MP for Hackney North and Stoke Newington and current Shadow Home Secretary Diane Abbot argued that Boris Johnson’s move should be regarded as “a coup against Parliament”.
Boris Johnson is aiming for a coup against parliament. Against you the voters and your political representatives. For a disastrous No Deal where the only one to benefit is Trump https://t.co/4sz76f0FbP pic.twitter.com/DWamMw3Nhn— Diane Abbott (@HackneyAbbott) August 28, 2019
Labour Party Deputy Leader Tom Watson
Tom Watson, the deputy leader of the main opposition Labour Party, believes that the action is a “scandalous affront to democracy”.
"We do not have a 'new government'. This action is an utterly scandalous affront to our democracy. We cannot let this happen".
Pro-Brexit Group Leave.EU
Representatives of the Pro-Brexit campaign group Leave.EU praised Johnson’s plan, arguing that he is a PM who is willing to “defend the will of the British people”.
"Boris is set to ask the Queen to suspend Parliament until October 14, paving the way for a new Queen's Speech - and preventing the Brexit-wrecking Remainers from blocking a WTO Brexit. Finally, a PM who is willing to step up and defend the will of the British people!"
Scotland’s First Minister Nicola Sturgeon
Nicola Sturgeon said that the move could mark a "dark day” in UK history.
"So it seems that Boris Johnson may actually be about to shut down Parliament to force through a no deal Brexit. Unless MPs come together to stop him next week, today will go down in history as a dark one indeed for UK democracy".
Brexit Spokesman for Pro-EU Liberal Democratic Party Tom Brake
Liberal Democratic Party spokesman Tom Brake said that Johnson has “thrown down the gauntlet” to British democracy.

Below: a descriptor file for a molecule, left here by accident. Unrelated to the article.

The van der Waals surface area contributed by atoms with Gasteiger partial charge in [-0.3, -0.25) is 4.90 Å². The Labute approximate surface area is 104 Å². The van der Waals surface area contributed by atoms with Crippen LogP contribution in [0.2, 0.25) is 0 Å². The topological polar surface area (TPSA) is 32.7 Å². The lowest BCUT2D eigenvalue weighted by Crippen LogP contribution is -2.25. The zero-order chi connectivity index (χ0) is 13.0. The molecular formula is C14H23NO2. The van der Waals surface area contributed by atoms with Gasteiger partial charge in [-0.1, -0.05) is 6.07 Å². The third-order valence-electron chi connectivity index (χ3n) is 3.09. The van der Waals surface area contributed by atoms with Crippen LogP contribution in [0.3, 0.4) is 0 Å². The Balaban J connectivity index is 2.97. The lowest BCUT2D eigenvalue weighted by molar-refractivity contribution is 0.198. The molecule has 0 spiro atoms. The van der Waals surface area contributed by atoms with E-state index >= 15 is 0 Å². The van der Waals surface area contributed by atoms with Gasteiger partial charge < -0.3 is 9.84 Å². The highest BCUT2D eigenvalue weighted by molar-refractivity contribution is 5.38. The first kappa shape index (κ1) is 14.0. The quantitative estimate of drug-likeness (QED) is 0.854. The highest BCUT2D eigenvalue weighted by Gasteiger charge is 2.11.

"If BBC News are correct @BorisJohnson's just thrown down the gauntlet to Parliamentary democracy. The mother of all Parliaments will not allow him to shut the #PeoplesParliament out of the biggest decision facing our country. His declaration of war will be met with an iron fist".
Problem of No-Deal Brexit
A no-deal Brexit is a divisive issue, as it means that the UK would leave the European Union overnight without any agreement in place about the departure from the single market or the customs union, thus raising questions about trade policies between Britain and EU states. Such a scenario would also lead to the UK immediately withdrawing from common European institutions such as the European Court of Justice.
One of the major issues underlying the problem of a no-deal Brexit is the emergence of a hard border between British Northern Ireland and the Republic of Ireland, which is a member of the EU, thus undermining the “Good Friday Agreement” that ended the bloody conflict between Irish nationalists and British loyalists. However, the Irish backstop option set by the existing deal provides that Northern Ireland would remain inside the customs union, potentially undermining British economic sovereignty and cutting the island of Ireland off from the rest of the UK. The Irish backstop solution was one of the reasons that the Brexit deal was voted down by pro-Brexit British MPs three times this year.